what is good for Devon must also be good for Somerset

see documentary by Rhys Davies

the Lynton stage about to leave from Minehead station

Communication along the north coast from Lynton to Minehead was very poor at this time, and the terrible hill at Porlock was looked upon with fear by many travellers. In 1898 an alternative was proposed in the form of a Minehead & Lynton Light Railway; a two foot gauge tourist line which would have started alongside the GWR station at Minehead and followed the coast through Porlock and Countisbury, terminating near the Tors Hotel at Lynmouth. The line was fully surveyed and a public enquiry held by the Light Railway Commissioners in Minehead, but there was insufficient public support and Sir George Newnes of the Lynton and Barnstaple Railway opposed the scheme claiming that there was adequate transport already available for the region.

Porlock Hill

So things would have remained, were it not for the Halliday family.

The Hallidays vied with Sir George Newnes for the position of 'great local landowner'. Their residence, the Glenthorne Estate, was founded by the Reverend Walter Halliday, a nouveau riche Scottish intellectual who inherited his money from his father Simon, a banker who had amassed a small fortune during the Napoleonic wars. Simon’s Will directed Walter to use part of it to establish a family estate, and accordingly Glenthorne House was built between 1839 and 1846.

Glenthorne House

Walter Halliday, aspiring social status, gradually purchased Countisbury parish, the title of Lord of the Manor to go with it and set about 'bringing modernity' to the local population in the manner of a ‘benevolent despot’, providing employment on his estate and establishing Poor Houses for the destitute of the area.

His nephew, Mr William H. Halliday, inherited the estate in 1872. William was to later become a director of the Lynton and Barnstaple Railway and played a core role throughout its inception and construction. He died on May 11th 1898 on the very day that the first train steamed into Lynton.

The estate was inherited by his son, William Benjamin Halliday (or 'Ben Halliday'), who realised that unless the Glenthorne Estate developed new business opportunities, it could be lost to the family within a few decades.

William Benjamin Halliday

Historically, coal from South Wales had been landed on Glenthorne Beach and sold to local merchants, and Halliday decided that this business could be further developed if he constructed a deep water harbour close by. This site was the only place along this part of the coastline where deeper draught ships could approach the shore. He also began to construct a small power station near Porlock. While Porlock Weir afforded access to shallow draught vessels expansion of that small harbour was not feasible. A narrow gauge railway was to be built to ship the coal from the harbour to the power station.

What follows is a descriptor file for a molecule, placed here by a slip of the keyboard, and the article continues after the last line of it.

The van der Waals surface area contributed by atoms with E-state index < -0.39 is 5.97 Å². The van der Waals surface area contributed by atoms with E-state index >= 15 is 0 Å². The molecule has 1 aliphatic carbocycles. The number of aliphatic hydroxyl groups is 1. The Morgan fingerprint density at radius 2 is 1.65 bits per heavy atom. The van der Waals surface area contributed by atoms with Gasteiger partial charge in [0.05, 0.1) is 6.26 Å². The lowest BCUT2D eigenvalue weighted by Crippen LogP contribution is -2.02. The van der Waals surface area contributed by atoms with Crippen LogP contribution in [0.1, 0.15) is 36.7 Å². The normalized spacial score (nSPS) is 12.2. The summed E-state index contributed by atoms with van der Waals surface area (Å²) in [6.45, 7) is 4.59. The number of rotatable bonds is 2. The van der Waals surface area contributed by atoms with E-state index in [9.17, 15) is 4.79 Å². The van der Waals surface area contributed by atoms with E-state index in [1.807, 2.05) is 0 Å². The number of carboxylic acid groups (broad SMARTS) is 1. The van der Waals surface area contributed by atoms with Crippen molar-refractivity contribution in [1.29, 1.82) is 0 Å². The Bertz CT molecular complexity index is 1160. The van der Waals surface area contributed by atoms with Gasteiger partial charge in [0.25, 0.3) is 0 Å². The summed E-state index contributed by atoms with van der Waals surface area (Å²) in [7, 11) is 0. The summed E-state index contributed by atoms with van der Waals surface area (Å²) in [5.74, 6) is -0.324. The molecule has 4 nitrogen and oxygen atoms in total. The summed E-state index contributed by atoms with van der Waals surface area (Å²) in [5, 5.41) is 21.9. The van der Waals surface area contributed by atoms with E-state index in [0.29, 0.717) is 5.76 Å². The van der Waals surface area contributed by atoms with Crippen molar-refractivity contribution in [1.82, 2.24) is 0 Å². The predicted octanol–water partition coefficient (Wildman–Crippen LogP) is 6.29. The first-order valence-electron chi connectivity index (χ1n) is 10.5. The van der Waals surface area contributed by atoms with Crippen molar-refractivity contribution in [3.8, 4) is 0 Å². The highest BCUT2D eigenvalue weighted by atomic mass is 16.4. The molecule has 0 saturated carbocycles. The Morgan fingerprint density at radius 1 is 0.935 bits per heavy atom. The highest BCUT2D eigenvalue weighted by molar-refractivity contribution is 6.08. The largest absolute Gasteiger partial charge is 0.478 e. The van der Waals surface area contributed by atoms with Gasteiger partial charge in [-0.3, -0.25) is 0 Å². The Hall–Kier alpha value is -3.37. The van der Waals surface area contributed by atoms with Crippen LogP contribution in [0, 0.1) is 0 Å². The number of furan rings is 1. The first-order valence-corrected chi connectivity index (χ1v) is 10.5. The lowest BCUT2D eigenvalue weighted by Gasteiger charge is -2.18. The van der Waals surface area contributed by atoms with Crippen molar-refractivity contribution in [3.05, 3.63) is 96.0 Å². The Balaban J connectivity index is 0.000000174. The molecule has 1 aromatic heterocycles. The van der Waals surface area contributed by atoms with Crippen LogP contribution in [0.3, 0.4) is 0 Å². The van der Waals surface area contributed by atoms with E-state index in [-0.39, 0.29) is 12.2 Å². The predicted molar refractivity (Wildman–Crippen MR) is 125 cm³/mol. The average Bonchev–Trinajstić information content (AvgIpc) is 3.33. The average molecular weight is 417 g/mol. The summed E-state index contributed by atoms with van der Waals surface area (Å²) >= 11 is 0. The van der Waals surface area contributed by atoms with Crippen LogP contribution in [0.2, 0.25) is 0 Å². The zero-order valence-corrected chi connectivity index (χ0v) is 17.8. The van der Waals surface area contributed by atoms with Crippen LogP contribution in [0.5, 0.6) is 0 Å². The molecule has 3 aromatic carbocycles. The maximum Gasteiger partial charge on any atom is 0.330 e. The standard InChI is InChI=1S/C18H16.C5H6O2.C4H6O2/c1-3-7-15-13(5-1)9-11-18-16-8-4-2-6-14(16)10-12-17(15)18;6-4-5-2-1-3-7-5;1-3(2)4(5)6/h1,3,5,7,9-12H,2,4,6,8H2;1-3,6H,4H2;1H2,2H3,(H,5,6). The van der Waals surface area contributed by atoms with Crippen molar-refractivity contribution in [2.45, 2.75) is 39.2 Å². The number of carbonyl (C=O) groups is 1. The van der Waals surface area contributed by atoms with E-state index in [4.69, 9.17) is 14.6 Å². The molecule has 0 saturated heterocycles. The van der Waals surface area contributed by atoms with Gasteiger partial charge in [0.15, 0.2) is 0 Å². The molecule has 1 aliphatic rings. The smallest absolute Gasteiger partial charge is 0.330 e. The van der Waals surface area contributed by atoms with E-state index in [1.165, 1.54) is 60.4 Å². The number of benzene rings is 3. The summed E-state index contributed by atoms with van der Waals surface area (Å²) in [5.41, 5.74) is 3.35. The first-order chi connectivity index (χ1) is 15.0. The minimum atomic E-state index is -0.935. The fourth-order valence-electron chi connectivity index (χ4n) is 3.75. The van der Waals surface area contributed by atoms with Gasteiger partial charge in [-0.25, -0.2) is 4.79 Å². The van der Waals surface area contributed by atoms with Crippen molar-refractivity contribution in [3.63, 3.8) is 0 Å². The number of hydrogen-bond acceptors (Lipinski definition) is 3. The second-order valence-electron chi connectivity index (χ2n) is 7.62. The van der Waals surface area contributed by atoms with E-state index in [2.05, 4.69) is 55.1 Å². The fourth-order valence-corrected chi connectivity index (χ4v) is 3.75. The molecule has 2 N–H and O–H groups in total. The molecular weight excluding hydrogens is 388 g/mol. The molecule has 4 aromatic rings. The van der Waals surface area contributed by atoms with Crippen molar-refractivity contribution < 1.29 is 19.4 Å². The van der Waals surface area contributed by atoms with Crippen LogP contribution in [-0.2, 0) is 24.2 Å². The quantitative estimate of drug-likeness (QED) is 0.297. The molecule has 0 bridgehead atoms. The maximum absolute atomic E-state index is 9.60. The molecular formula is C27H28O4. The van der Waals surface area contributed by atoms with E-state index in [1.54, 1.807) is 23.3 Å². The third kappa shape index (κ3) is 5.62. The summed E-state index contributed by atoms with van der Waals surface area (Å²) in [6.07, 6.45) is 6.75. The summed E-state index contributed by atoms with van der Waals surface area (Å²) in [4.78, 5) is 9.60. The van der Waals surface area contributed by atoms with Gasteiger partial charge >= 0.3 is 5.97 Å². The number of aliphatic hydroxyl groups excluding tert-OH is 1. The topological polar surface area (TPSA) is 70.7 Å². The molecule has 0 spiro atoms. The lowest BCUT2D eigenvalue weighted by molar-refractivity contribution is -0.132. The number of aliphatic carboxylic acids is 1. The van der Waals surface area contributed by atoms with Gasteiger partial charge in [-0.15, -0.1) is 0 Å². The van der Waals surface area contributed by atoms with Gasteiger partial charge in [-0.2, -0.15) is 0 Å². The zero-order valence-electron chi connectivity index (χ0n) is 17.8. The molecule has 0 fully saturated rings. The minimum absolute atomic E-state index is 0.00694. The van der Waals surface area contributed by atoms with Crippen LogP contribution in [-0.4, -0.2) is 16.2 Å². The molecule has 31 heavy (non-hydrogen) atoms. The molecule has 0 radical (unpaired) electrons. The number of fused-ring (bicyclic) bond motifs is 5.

The newly built West Porlock power station

However, Halliday found himself running up against Sir George Newnes, who was against further development of the area and owned enough of the intervening land between Glenthorne and Porlock to prevent him from building his railway.

This forced Halliday into applying for an Act of Parliament which would give him powers of compulsory purchase. In order to succeed, he would have to reroute the railway inland to join up as many villages as possible. This, he believed would bring him overwhelming public support with which to defeat any opposition rallied by Newnes. This decision marked the beginning of a long feud between the families.

The plan was to build a line connecting with the Lynton and Barnstaple to Minehead, with a branch line to the harbour and another to the Porlock power station. The proposal would have allowed relatively easy grades down to Minehead which would be approached from the East via Dunster and the Avill Valley.

The Minehead Railway Extension bill was presented to Parliament in 1899. This was passed by the Commons but rejected by the Lords. Sir George Newnes had managed to get support from the local elite to oppose the bill. The cited grounds for rejection included lack of proper stations for Barbrook and Lynton, and Newnes also managed to convince the owners of Oare Manor that the railway would deface their views and devalue their property.

click here to see large scale maps of original proposal

A modified bill was presented in the following year. The changes included a stiff grade down to Barbrook and Lynton and the provision of stations there. Consequently, a huge viaduct would have to be built near Lynton to return the line back to its intended route. The line was also diverted in the vicinity of Malmsmead through a deep cutting behind Oare Manor, with a private halt promised for the manor. This deviation meant that much more extensive civil engineering works would be needed and grades on the climb to the summit would be much steeper.

The cost of the undertaking had now risen dramatically, as Newnes had hoped, in the belief that this would force Halliday to give up. Newnes was unaware, however, of funds available to Halliday from Scotland.  The issue of the new railway had now become a matter of pride to Halliday and the line would be built no matter what the cost. The bill received Royal Assent on April 6th 1900 as the Minehead Extension Railway Act, authorising the Minehead-Lynton main-line.

One week later, two light railway orders were awarded to the newly formed Glenthorne Harbour Authority, granting powers to build the steeply graded branch line to the port (Glenthorne Railway No.1) and a second branch from Wootton Courtenay to Porlock West (Glenthorne Railway No.2).

With the required powers in hand, construction of the new railway could begin.


bring 'Lyn' back to life